I’ve just returned from attending this year’s Digital Humanities Summer Institute (DHSI), which is held each June at the University of Victoria. As the activity on the #dhsi2012 and #dhsiuc Twitter hashtags last week can attest, DHSI is an intensive learning experience that draws ever-increasing numbers of participants, many of whom return year after year (I was there once before, in 2010; Julie Meloni’s Reporting from Academic Summer Camp from that year outlines the structure of the Institute).
It’s good to disrupt your routine
The days at DHSI are quite full: colloquia presentations of current projects began most mornings at 8:00 am; class sessions run from 9:30-4:00; unconference sessions filled the lunch hour; and afternoon keynote speakers or colloquia started at 4:00 and finished at 5:30 or 6:00pm. Most attendees live in dormitory housing for the week, so that meals and casual hallway encounters in the early morning and evenings often continue the conversations started at other points during the day. Although looking at the Twitter feed in the evenings would reveal a vocal group of participants out socializing, there were also plenty of attendees who returned to their dorm rooms in the evenings to work on projects for their classes. Representatives from each course contribute to a show-and-tell session on the last afternoon, which reveal the results of many hours of learning and experimentation that often spill beyond the bounds of the formal class sessions. Almost everyone I talked with by the end of the week said they were feeling kind of tired, but really happy to be learning so much.
This kind of intensity is possible because DHSI is only a week long and because we were all uprooted from our usual locations and duties. Many people come to DHSI each year because they don’t have many resources for learning about digital humanities tools and methods on their local campuses. DHSI facilitates networking and community building among participants across academic ranks, institutions, and national boundaries.
It’s good to be a student again
Although I learn new things every week, if not every day, during the course of my usual research and teaching work, this was a different kind of learning, in a classroom setting with instructors, quizzes, and assignments. I like stepping into the shoes of a student again — to feel the ebb and flow of frustration and excitement when I’m struggling with a particularly recalcitrant problem. As a teacher, I also welcome the reminder of what it feels like to be a student, at the phenomenological level: curiosity, nervousness, restlessness, the muscle tightness I get from sitting for such long stretches, the feeling in my stomach of not wanting to be called on to reveal my quiz answers. These are all good things to experience and to bring with me into my encounters with my own students.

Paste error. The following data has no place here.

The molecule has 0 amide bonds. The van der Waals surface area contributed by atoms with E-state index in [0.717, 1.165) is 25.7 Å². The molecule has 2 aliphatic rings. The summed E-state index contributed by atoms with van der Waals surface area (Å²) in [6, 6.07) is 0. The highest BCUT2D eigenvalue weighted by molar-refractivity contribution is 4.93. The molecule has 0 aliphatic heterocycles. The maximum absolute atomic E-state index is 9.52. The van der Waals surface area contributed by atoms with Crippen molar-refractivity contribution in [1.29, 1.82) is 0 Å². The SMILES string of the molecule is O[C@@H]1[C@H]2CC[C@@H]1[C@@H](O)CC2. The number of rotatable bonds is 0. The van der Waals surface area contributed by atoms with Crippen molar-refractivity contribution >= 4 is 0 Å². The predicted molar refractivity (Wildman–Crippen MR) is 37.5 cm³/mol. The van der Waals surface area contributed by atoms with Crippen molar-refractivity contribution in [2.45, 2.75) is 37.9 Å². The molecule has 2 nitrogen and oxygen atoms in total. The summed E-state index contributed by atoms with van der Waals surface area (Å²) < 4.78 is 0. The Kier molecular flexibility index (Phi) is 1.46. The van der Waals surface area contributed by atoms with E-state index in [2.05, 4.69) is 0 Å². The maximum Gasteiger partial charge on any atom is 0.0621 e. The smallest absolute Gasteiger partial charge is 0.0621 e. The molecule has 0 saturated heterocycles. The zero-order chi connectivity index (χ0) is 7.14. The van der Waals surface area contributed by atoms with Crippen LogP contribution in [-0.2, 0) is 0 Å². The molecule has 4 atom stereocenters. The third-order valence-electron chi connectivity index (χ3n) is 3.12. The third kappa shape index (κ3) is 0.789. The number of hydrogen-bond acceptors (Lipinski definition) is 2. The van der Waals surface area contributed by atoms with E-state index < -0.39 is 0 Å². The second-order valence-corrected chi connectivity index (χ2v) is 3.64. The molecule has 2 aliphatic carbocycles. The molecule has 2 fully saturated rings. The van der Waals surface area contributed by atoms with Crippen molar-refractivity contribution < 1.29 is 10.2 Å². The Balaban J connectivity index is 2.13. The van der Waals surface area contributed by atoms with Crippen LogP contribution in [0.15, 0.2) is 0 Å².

It’s good to talk about what doesn’t work
One of the recurring themes of the week at DHSI was articulated by Laura Mandell, the first keynote speaker, who spoke eloquently about the need to examine humanities methodologies and critical analysis, suggesting that “it is when things break that we can best see how they work.” Of course, when you’re learning a new programming language, as I was during the week, you make a lot of mistakes. That’s how you learn. Figuring out where you misplaced the parentheses in your code and fixing them teaches you the syntax far more powerfully than just reading the rules in the book. Not everyone at DHSI was learning a language, but everyone was trying to make something work — to use GIS software, to design a digital syllabus, or to create a database. You learn from what doesn’t work.
Mandell’s directive was echoed by several presenters during the colloquia sessions, several of whom discussed what didn’t work out as they had intended in their project design or implementation. Revealing the process and the problems behind the final outcomes not only helps other people who are working with similar methods or tools, but also demystifies the research process. Every researcher, no matter what the field, comes up against things that don’t work, or hypotheses that don’t turn out to be accurate, or archives that don’t hold the information you hoped they would. But there hasn’t always been space within humanities discourse for exploring those obstacles. DHSI created a supportive environment for productively learning from what doesn’t work as well as from what does.
It’s good to return home, too
I’m back home now, getting back into my usual routines for work and life. Part of what makes a summer institute such a compelling experience is that it is intense and of limited duration. There’s comfort, of course, in being with my family again and getting back to my usual daily rhythm. But I feel like I recharged my intellectual and professional batteries in ways that are only possible when you break free of your typical routines.
Have you ever attended a summer seminar or institute for faculty and/or graduate students? Let us know in the comments!